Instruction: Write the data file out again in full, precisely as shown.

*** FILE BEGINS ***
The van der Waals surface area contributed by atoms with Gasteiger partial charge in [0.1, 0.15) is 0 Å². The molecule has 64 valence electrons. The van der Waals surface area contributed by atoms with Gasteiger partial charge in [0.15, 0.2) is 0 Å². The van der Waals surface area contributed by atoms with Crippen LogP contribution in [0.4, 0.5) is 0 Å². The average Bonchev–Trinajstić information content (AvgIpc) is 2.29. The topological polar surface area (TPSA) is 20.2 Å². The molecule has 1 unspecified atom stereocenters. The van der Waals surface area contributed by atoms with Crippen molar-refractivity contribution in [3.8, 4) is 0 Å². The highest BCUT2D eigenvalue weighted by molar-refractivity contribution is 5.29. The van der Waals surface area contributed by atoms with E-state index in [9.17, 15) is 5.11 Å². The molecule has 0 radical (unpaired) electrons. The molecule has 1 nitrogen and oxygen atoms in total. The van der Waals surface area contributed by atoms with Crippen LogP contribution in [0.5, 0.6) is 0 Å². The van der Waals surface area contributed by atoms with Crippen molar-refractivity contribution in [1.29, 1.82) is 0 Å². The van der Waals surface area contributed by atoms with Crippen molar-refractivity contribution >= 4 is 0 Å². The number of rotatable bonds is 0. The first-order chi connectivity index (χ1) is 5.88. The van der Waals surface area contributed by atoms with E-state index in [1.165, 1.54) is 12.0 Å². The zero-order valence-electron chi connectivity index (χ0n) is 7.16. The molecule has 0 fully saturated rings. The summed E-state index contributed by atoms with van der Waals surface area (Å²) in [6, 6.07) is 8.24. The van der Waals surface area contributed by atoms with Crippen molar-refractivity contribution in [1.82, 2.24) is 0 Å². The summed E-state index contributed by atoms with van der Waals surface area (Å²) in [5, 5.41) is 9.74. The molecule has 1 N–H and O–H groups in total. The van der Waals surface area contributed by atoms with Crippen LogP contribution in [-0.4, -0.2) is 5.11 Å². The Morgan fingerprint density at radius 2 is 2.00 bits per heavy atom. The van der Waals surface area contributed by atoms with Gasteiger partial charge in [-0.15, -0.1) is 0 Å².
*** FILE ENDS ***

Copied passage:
The van der Waals surface area contributed by atoms with Gasteiger partial charge in [0.1, 0.15) is 0 Å². The molecule has 64 valence electrons. The van der Waals surface area contributed by atoms with Gasteiger partial charge in [0.15, 0.2) is 0 Å². The van der Waals surface area contributed by atoms with Crippen LogP contribution in [0.4, 0.5) is 0 Å². The average Bonchev–Trinajstić information content (AvgIpc) is 2.29. The topological polar surface area (TPSA) is 20.2 Å². The molecule has 1 unspecified atom stereocenters. The van der Waals surface area contributed by atoms with Crippen molar-refractivity contribution in [3.8, 4) is 0 Å². The highest BCUT2D eigenvalue weighted by molar-refractivity contribution is 5.29. The van der Waals surface area contributed by atoms with E-state index in [9.17, 15) is 5.11 Å². The molecule has 0 radical (unpaired) electrons. The molecule has 1 nitrogen and oxygen atoms in total. The van der Waals surface area contributed by atoms with Crippen LogP contribution in [0.5, 0.6) is 0 Å². The van der Waals surface area contributed by atoms with Crippen molar-refractivity contribution in [1.29, 1.82) is 0 Å². The van der Waals surface area contributed by atoms with Crippen molar-refractivity contribution >= 4 is 0 Å². The number of rotatable bonds is 0. The first-order chi connectivity index (χ1) is 5.88. The van der Waals surface area contributed by atoms with E-state index in [1.165, 1.54) is 12.0 Å². The zero-order valence-electron chi connectivity index (χ0n) is 7.16. The molecule has 0 fully saturated rings. The summed E-state index contributed by atoms with van der Waals surface area (Å²) in [6, 6.07) is 8.24. The van der Waals surface area contributed by atoms with Crippen molar-refractivity contribution in [1.82, 2.24) is 0 Å². The summed E-state index contributed by atoms with van der Waals surface area (Å²) in [5, 5.41) is 9.74. The molecule has 1 N–H and O–H groups in total. The van der Waals surface area contributed by atoms with Crippen LogP contribution in [-0.4, -0.2) is 5.11 Å². The Morgan fingerprint density at radius 2 is 2.00 bits per heavy atom. The van der Waals surface area contributed by atoms with Gasteiger partial charge in [-0.15, -0.1) is 0 Å².